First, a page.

Lady Liberty has the most perfect posture. Her copper robe, oxidized to the color of a tropical sea as it approaches shore, falls in folds so beautifully around her shoulders and over her arms it is nearly impossible to imagine the material being anything but fluid silks layered by hands trained in the fashion houses of Paris. Her torch is now a copper flame covered in 24K gold reflecting the sun during the day and lit to glow by spotlights at night.
So, not only is she impeccably dressed, she knows how to accessorize, too. I was envious.
Of everything but her feet. Although they were faultless, they were sizable.
In a land of giants, Lady Liberty would be the Gisele of models – coveted, admired. And probably single. She doesn’t seem to be the type of girl who would couple up.
The Dudes, my oldest brother and I were part of a small gathering of people that boarded the ferry to Liberty Island on a day chilled with rain and shrouded in fog. We shielded our eyes from drops of water as the boat drew closer, our necks angled back to see to her crown – our destination. It had been so long since The Dudes and I felt rain I wasn’t inclined to open the umbrella, preferring to let it fall on me, grateful that our outing came after the POLAR VORTEXXXXXXXXX!!! left the country.
We arrived in the East one week prior to our journey to Liberty Island. The temperature outside was really freaking cold. My Mom, glowing, happy and utterly exhausted, hugged The Dudes and held back her tears. Almost. I kissed her beautiful face a dozen times or more. It felt like I had never left.
Throughout the journey a sense of calm replaced the usual angst that in the past was my travel companion. Virgin America gets a portion of the credit; they make flying fun. But I’m claiming the rest. My goal was to arrive at peace and bring only joy to my family. It had been a challenging month because of medications my Mom was taking. They watched her suffer, an excruciating experience for children, to watch their mom suffer. But when we arrived the medication had left her body and, honestly, she looked like she was faking it. She didn’t look sick at all. The only hint that her body was flush with cancer was a sense that she could be emptied of energy by simply taking a sip of water.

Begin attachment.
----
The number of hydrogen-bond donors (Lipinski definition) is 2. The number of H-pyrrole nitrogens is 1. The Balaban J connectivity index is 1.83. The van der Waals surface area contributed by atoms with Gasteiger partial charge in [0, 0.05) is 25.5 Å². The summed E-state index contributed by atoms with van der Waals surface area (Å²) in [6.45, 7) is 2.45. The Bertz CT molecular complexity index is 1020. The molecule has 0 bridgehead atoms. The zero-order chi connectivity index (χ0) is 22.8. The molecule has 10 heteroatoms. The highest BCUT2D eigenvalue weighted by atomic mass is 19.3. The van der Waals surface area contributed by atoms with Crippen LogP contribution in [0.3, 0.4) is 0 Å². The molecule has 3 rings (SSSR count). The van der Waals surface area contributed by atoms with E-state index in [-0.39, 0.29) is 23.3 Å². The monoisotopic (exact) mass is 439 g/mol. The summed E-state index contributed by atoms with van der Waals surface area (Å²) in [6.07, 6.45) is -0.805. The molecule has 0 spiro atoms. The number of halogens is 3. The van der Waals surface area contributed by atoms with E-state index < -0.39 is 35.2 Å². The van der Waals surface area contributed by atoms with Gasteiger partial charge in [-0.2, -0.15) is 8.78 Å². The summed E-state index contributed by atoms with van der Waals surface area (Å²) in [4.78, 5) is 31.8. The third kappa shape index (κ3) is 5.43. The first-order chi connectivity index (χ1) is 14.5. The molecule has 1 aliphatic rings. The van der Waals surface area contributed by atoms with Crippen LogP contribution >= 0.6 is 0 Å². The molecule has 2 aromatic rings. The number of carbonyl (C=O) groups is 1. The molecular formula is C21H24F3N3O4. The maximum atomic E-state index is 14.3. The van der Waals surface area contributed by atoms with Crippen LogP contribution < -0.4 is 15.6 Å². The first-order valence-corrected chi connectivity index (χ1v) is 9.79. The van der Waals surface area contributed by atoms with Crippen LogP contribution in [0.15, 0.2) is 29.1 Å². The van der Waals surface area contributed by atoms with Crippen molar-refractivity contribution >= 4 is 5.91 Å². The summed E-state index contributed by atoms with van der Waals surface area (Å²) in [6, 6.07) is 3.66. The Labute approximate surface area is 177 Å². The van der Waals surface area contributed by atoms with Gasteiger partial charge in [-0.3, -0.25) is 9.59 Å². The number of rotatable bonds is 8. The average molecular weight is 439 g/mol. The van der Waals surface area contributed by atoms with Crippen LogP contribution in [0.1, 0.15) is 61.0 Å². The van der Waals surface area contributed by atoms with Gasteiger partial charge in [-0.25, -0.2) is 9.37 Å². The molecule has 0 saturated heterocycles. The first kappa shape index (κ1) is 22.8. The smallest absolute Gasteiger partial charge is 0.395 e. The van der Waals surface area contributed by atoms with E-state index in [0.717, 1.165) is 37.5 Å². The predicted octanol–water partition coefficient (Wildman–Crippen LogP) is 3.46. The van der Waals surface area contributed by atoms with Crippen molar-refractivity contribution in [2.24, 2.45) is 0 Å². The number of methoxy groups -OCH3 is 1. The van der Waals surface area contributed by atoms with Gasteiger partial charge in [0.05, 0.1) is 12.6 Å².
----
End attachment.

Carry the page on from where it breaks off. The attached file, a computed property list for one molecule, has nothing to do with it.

To prepare for the trip I focused on being fully present in the moment more than ever. I don’t want to misuse time with my mom by being sad or stressed or fearful. I don’t want to think about when she isn’t here for me to call every day, because she’s here now. There is no purpose to that thought other than to create sadness now, when in this moment I don’t need to be sad. She is still here. She is still funny, sweet, loving, full of stories to tell, and have I mentioned her appetite? Again, you’d think she was either faking it or they read someone else’s body scan.
With all that to be grateful for I didn’t want to be anywhere but right here, right now. Each time a thought approached me I evaluated it for its purpose, its usefulness. If it is a thought created by my Ego to give my mind something to get worked up about or a thought designed to spur me to take control of a situation or affect my siblings as they individually process this experience I shoo it away. I say to my Ego, This is not about you.
I am here to support my Mom. I am returning the favor, if you will. She selflessly took care of me for years, bathing me, feeding me, saving me from all sorts of precarious situations. Loving me unconditionally. Now it’s my turn to take care of her. So when a thought comes in like, You haven’t worked out in weeks, or You haven’t written in days, I would say, This isn’t about you. This is an opportunity to gracefully honor my Mom as she leaves behind her physical body.
My Fairy Godmother described it as a ritual. That in this time my greatest gift to my Mom is to create a peaceful space in which she can speak what she needs to speak, feel what she needs to feel and leave the planet at ease, without a single concern to occupy her heart. To genuinely celebrate her life with her; not to fake joy but to be joyful.
I regularly checked in on my emotions and feelings. All seemed cool. Even as we left the crown via her narrow, curved spine of stairs, to board the ferry for Battery Park on route to our next destination – the 9/11 Memorial.
The Hudson River mirrored a cashmere gray sky. Buildings that were visible earlier in the day were nestled in fog. The whole scene looked as if it was painted by an artist whose ambition was to bring the fog to life, the buildings merely providing structure for the fog to show off its many personalities. Waves of it came off the water, a billow of it cupped the backside of Lady Liberty, and swirls of it moved eastward through the clusters of buildings that occupy lower Manhattan. Every shade of gray was represented; every level from water to sky providing an opportunity for the fog to show off its beauty.